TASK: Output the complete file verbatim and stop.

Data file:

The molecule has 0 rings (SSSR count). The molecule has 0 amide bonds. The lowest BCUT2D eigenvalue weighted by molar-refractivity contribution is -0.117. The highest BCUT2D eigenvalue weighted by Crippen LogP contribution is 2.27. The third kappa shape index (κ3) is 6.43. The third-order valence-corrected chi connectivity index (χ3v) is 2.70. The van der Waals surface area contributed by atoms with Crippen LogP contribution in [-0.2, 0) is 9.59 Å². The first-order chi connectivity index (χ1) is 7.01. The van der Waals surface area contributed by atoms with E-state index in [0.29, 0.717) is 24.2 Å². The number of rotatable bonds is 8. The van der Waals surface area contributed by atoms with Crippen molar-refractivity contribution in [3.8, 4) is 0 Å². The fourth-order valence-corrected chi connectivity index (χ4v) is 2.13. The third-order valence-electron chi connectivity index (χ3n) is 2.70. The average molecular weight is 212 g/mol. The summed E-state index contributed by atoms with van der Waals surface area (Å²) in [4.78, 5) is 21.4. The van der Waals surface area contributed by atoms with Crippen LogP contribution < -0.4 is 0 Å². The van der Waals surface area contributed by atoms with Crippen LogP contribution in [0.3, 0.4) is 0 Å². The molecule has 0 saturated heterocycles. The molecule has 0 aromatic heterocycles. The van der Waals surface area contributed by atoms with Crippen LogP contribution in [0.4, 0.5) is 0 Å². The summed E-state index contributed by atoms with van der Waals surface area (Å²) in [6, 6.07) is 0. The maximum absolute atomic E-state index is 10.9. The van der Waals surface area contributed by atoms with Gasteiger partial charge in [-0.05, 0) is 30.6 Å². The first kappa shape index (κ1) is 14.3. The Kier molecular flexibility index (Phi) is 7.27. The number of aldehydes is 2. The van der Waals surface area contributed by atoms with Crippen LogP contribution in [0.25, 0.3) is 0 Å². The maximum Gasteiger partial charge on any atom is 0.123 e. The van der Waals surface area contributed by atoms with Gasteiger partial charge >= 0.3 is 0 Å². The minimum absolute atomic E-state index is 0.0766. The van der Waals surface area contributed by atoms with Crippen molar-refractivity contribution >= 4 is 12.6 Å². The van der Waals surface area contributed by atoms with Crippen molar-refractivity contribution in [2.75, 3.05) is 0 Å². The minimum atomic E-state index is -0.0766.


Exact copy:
The molecule has 0 rings (SSSR count). The molecule has 0 amide bonds. The lowest BCUT2D eigenvalue weighted by molar-refractivity contribution is -0.117. The highest BCUT2D eigenvalue weighted by Crippen LogP contribution is 2.27. The third kappa shape index (κ3) is 6.43. The third-order valence-corrected chi connectivity index (χ3v) is 2.70. The van der Waals surface area contributed by atoms with Crippen LogP contribution in [-0.2, 0) is 9.59 Å². The first-order chi connectivity index (χ1) is 7.01. The van der Waals surface area contributed by atoms with E-state index in [0.29, 0.717) is 24.2 Å². The number of rotatable bonds is 8. The van der Waals surface area contributed by atoms with Crippen molar-refractivity contribution in [3.8, 4) is 0 Å². The fourth-order valence-corrected chi connectivity index (χ4v) is 2.13. The third-order valence-electron chi connectivity index (χ3n) is 2.70. The average molecular weight is 212 g/mol. The summed E-state index contributed by atoms with van der Waals surface area (Å²) in [4.78, 5) is 21.4. The van der Waals surface area contributed by atoms with Crippen LogP contribution < -0.4 is 0 Å². The van der Waals surface area contributed by atoms with Crippen LogP contribution in [0.3, 0.4) is 0 Å². The molecule has 0 saturated heterocycles. The molecule has 0 aromatic heterocycles. The van der Waals surface area contributed by atoms with Crippen LogP contribution in [0.4, 0.5) is 0 Å². The summed E-state index contributed by atoms with van der Waals surface area (Å²) in [6, 6.07) is 0. The maximum absolute atomic E-state index is 10.9. The van der Waals surface area contributed by atoms with Gasteiger partial charge in [-0.05, 0) is 30.6 Å². The first kappa shape index (κ1) is 14.3. The Kier molecular flexibility index (Phi) is 7.27. The number of aldehydes is 2. The van der Waals surface area contributed by atoms with Crippen LogP contribution in [0.25, 0.3) is 0 Å². The maximum Gasteiger partial charge on any atom is 0.123 e. The van der Waals surface area contributed by atoms with Gasteiger partial charge >= 0.3 is 0 Å². The minimum absolute atomic E-state index is 0.0766. The van der Waals surface area contributed by atoms with Crippen molar-refractivity contribution >= 4 is 12.6 Å². The van der Waals surface area contributed by atoms with Crippen molar-refractivity contribution in [2.75, 3.05) is 0 Å². The minimum atomic E-state index is -0.0766.